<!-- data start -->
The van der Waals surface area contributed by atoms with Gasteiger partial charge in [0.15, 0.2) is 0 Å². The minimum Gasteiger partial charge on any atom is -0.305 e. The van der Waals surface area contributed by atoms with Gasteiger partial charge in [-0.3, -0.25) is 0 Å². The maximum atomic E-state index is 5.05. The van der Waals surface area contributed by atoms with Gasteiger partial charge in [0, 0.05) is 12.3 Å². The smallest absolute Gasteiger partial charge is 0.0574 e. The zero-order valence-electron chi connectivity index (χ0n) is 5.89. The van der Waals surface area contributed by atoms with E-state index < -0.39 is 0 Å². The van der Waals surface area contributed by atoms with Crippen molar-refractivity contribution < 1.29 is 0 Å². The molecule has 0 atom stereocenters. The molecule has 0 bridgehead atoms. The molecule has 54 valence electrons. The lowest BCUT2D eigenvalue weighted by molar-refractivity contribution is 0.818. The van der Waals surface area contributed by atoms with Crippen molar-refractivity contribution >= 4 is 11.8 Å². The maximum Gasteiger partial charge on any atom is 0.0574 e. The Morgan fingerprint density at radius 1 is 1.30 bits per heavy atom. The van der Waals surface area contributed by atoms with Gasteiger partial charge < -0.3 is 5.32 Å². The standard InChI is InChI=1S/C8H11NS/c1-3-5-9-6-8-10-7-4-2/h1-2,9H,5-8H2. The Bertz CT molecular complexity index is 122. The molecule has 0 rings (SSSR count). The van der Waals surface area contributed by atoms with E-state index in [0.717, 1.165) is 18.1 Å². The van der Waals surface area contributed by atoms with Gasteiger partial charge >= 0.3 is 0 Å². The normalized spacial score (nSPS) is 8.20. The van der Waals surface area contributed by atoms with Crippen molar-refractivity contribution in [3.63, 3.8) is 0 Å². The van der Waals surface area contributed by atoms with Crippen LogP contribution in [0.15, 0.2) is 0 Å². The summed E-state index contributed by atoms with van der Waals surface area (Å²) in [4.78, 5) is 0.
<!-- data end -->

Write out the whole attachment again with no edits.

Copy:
The van der Waals surface area contributed by atoms with Gasteiger partial charge in [0.15, 0.2) is 0 Å². The minimum Gasteiger partial charge on any atom is -0.305 e. The van der Waals surface area contributed by atoms with Gasteiger partial charge in [-0.3, -0.25) is 0 Å². The maximum atomic E-state index is 5.05. The van der Waals surface area contributed by atoms with Gasteiger partial charge in [0, 0.05) is 12.3 Å². The smallest absolute Gasteiger partial charge is 0.0574 e. The zero-order valence-electron chi connectivity index (χ0n) is 5.89. The van der Waals surface area contributed by atoms with E-state index < -0.39 is 0 Å². The van der Waals surface area contributed by atoms with Crippen molar-refractivity contribution < 1.29 is 0 Å². The molecule has 0 atom stereocenters. The molecule has 0 bridgehead atoms. The molecule has 54 valence electrons. The lowest BCUT2D eigenvalue weighted by molar-refractivity contribution is 0.818. The van der Waals surface area contributed by atoms with Crippen molar-refractivity contribution >= 4 is 11.8 Å². The maximum Gasteiger partial charge on any atom is 0.0574 e. The Morgan fingerprint density at radius 1 is 1.30 bits per heavy atom. The van der Waals surface area contributed by atoms with Gasteiger partial charge < -0.3 is 5.32 Å². The standard InChI is InChI=1S/C8H11NS/c1-3-5-9-6-8-10-7-4-2/h1-2,9H,5-8H2. The Bertz CT molecular complexity index is 122. The molecule has 0 rings (SSSR count). The van der Waals surface area contributed by atoms with E-state index in [0.717, 1.165) is 18.1 Å². The van der Waals surface area contributed by atoms with Gasteiger partial charge >= 0.3 is 0 Å². The normalized spacial score (nSPS) is 8.20. The van der Waals surface area contributed by atoms with Crippen molar-refractivity contribution in [3.63, 3.8) is 0 Å². The van der Waals surface area contributed by atoms with Crippen LogP contribution in [0.15, 0.2) is 0 Å². The summed E-state index contributed by atoms with van der Waals surface area (Å²) in [4.78, 5) is 0.